Egg Rolls and Egg Creams Festival – Through the Generations
By Hanna Griff-Sleven, Director of Cultural Programs & Egg Rolls and Egg Creams Festival Coordinator
The Museum at Eldridge Street’s annual Egg Rolls and Egg Creams Festival demonstrates the diversity and the connections between the Jewish community that founded the Eldridge Street Synagogue in 1887 and the Chinese community that live and work on the block now. This year’s festival – our 14th! – will take place on Sunday, June 8 from 12 to 4 pm.
The street bursts with energy on our festival day. Chinese and Jewish folk bands alternate on the stage and a klezmer parade marches down the street every hour. Mah jongg players duel all day long. Children design their own yarmulkes and make paper fans and masks. This year, please stop by our food court and watch demonstrations of Jewish and Chinese pickling techniques and delicious, kosher kreplach and dumplings demonstrations. And, of course, enjoy eggrolls and egg creams which are for sale.
But there is so much more! We open our doors for all to see the beautiful Eldridge Street Synagogue. Folk artists presenting their cultural traditions on every level of the building enhance the freilichness (liveliness) of the day. This year, we have wonderful presenters of the paper arts, as both the Jewish and Chinese cultures have highly developed traditions in this medium. Paper was first invented by Cai Lun in the Eastern Han Dynasty in China and the tradition of paper folding originated for ceremonial purposes. In China, traditional funerals include burning folded paper, most often representations of yuanbo (gold nuggets). Paper cuts were also often found in Ashkenazic Jewish homes. They served daily religious and other ritual needs, such as indicating the direction of prayer, decorating the home for holidays and warding off the evil eye. Adam Whiteman, our master paper cutter, demonstrates the almost lost art of Jewish paper cutting. Seated next to him is Ah Lin Fung, our Chinese paper folder who makes beautiful baskets and birds proudly using recycled paper.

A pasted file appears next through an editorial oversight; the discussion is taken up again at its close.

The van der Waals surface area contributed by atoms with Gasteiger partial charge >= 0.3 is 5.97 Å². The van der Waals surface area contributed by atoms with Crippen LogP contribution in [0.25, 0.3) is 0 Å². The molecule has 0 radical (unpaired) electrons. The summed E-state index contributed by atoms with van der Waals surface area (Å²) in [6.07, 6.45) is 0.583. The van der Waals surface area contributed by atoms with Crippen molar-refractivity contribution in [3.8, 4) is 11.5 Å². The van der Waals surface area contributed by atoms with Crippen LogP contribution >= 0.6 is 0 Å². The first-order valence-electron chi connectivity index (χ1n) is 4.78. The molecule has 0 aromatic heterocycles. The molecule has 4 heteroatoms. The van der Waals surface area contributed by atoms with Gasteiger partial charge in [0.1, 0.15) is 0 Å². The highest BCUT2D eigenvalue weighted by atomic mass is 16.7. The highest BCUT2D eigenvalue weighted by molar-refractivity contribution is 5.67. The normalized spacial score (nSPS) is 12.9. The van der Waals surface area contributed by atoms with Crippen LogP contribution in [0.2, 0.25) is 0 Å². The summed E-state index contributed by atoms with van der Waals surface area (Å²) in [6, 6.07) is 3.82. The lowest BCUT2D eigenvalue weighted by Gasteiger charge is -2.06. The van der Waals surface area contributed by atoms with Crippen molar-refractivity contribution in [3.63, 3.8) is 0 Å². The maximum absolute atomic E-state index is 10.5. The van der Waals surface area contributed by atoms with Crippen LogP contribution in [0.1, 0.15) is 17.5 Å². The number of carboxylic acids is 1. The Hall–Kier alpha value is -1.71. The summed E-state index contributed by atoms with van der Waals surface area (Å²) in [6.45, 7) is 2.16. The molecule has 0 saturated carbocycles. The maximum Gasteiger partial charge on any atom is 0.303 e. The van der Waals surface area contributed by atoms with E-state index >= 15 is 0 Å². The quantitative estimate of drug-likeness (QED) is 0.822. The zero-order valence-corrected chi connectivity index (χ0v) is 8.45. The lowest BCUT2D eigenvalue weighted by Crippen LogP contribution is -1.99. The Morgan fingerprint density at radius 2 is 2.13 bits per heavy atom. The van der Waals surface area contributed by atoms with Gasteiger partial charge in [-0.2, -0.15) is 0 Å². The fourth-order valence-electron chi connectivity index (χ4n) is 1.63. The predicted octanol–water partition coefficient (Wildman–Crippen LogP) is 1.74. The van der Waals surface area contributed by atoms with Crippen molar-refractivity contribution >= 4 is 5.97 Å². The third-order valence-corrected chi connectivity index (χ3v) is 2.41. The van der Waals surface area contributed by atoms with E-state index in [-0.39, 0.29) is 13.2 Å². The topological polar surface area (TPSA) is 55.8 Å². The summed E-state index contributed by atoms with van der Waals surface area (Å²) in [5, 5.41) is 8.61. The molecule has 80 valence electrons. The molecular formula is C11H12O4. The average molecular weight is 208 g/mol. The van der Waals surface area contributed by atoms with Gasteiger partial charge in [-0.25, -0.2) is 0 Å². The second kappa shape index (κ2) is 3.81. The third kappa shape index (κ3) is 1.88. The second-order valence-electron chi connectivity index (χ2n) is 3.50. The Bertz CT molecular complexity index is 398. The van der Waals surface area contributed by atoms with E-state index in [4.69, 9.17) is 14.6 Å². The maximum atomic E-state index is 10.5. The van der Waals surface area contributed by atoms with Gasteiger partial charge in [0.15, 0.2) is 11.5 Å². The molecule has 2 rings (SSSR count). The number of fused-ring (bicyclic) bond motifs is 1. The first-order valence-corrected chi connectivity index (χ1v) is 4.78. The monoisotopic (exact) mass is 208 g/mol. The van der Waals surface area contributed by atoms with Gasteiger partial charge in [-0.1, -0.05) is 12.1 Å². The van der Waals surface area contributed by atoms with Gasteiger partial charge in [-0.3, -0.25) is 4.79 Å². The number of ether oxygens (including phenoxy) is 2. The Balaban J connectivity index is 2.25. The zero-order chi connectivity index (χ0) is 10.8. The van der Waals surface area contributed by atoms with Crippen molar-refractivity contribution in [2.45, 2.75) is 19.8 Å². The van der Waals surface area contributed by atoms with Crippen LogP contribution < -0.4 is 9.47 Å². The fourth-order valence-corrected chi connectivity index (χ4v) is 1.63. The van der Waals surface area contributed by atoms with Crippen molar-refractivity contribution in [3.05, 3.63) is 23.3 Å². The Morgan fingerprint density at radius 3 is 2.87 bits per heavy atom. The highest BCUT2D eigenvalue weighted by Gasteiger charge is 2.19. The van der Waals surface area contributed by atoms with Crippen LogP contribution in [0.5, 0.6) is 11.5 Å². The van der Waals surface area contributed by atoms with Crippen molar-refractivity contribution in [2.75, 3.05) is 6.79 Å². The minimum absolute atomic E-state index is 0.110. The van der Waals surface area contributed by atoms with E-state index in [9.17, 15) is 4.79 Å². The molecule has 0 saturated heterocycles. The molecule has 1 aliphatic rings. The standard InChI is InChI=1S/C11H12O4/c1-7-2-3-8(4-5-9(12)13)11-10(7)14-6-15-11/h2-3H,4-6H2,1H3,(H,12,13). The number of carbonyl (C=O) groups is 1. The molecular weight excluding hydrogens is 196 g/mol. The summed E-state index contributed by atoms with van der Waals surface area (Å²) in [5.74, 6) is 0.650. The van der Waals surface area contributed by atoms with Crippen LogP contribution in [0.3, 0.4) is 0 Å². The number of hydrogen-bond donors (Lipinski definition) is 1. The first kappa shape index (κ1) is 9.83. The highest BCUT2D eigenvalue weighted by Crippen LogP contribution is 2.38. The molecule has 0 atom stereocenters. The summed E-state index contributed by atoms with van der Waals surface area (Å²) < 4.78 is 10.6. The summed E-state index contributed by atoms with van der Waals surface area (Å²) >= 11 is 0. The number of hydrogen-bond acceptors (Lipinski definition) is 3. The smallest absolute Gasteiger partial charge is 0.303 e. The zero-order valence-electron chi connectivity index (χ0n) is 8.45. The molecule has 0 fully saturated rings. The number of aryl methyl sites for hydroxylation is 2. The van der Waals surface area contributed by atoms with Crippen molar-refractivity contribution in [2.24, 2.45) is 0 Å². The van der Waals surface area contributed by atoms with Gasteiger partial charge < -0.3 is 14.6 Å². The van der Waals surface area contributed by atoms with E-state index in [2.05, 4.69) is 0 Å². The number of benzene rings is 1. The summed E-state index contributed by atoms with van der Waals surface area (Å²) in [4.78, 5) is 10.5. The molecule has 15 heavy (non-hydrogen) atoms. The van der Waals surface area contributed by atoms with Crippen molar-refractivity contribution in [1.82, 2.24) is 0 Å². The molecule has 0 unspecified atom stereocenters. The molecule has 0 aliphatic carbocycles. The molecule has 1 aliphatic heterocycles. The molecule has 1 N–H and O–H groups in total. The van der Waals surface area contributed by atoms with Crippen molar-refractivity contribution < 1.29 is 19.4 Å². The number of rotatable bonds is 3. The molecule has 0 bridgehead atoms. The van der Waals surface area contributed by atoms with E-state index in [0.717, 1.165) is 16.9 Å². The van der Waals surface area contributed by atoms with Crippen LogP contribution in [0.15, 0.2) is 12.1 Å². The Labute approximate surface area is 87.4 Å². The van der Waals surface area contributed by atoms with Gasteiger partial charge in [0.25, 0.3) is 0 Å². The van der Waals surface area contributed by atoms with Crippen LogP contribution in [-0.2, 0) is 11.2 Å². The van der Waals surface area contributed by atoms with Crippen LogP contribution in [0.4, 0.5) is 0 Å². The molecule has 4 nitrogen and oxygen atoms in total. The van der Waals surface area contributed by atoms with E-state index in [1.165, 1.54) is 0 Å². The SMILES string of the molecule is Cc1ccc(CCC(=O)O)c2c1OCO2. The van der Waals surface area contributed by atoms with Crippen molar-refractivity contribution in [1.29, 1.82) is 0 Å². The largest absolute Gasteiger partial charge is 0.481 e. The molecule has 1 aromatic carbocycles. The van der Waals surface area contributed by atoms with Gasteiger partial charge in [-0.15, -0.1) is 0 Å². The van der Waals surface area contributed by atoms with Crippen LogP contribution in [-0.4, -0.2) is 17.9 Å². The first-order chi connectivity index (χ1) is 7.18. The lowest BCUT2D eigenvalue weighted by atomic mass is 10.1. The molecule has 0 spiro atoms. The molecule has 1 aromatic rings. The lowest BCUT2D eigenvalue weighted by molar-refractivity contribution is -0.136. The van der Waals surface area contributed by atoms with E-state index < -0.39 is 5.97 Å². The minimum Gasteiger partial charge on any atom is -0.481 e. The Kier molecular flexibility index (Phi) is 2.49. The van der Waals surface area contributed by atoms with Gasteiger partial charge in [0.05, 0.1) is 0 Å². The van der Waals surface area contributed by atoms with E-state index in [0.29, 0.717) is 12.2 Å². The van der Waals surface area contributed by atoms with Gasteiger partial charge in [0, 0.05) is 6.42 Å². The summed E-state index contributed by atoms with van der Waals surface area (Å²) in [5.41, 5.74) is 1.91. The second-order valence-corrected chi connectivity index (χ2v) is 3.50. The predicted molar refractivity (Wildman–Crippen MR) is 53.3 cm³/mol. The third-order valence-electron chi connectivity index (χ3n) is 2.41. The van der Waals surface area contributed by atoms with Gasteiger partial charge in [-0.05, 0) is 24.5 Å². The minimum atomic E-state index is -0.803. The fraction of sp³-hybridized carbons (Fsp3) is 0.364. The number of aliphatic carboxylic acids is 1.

Check out our family history room where genealogist Roger Lustig will help you to get started on tracing your own family history. You don’t have to be Jewish or Chinese; Roger can point you in the right direction. Moving along, you can experience a Yiddish lesson led by teacher Mark Sommerstein or Mandarin lessons led by Julia Guo. To the left of the language bimah is our challah station. Using the delicious kosher dough made by Chiffon Bakery in Brooklyn, learn how to braid your own challah and pick up a recipe to make a loaf of your own,
Upstairs on the sanctuary level, drink in the beauty of our space. There will be short tours on the hour so you can learn about the history of our landmark synagogue, built in 1887, and the neighborhood. Listen as Cantor Eric Freeman explains the role of the cantor in a Jewish service as well as sings some of the songs from the Jewish liturgy. As you enter please stop and watch Rabbi Zelig Mandel demonstrate Jewish calligraphy and Guan Zhiyaun, Master Chinese calligrapher.
Upstairs in the historic women’s area, enjoy Ken Lo’s tea ceremony. A beautiful way to take time and enjoy the space while savoring his very special Chinese tea. Sifu Lo not only teaches you about tea but reinforces the meditative aspect of calligraphy and appreciation of beauty. Sitting in the beautiful balcony in proximity to the stained-glass windows and beautiful hand-painted ceiling and walls is a perfect setting for the ceremony. As well, take in Angel Chan’s flower arrangements. Flower arrangements are often an important part of the tea ceremony. Their beauty adds much ambiance to the ceremony.
This festival pays tribute to and celebrates these two groups that inhabit(ed) this neighborhood and the ways in which both groups stay connected, through language, arts, music and food.
Tell us what is your favorite part of our Egg Rolls & Egg Creams Festival? What are you most looking forward to?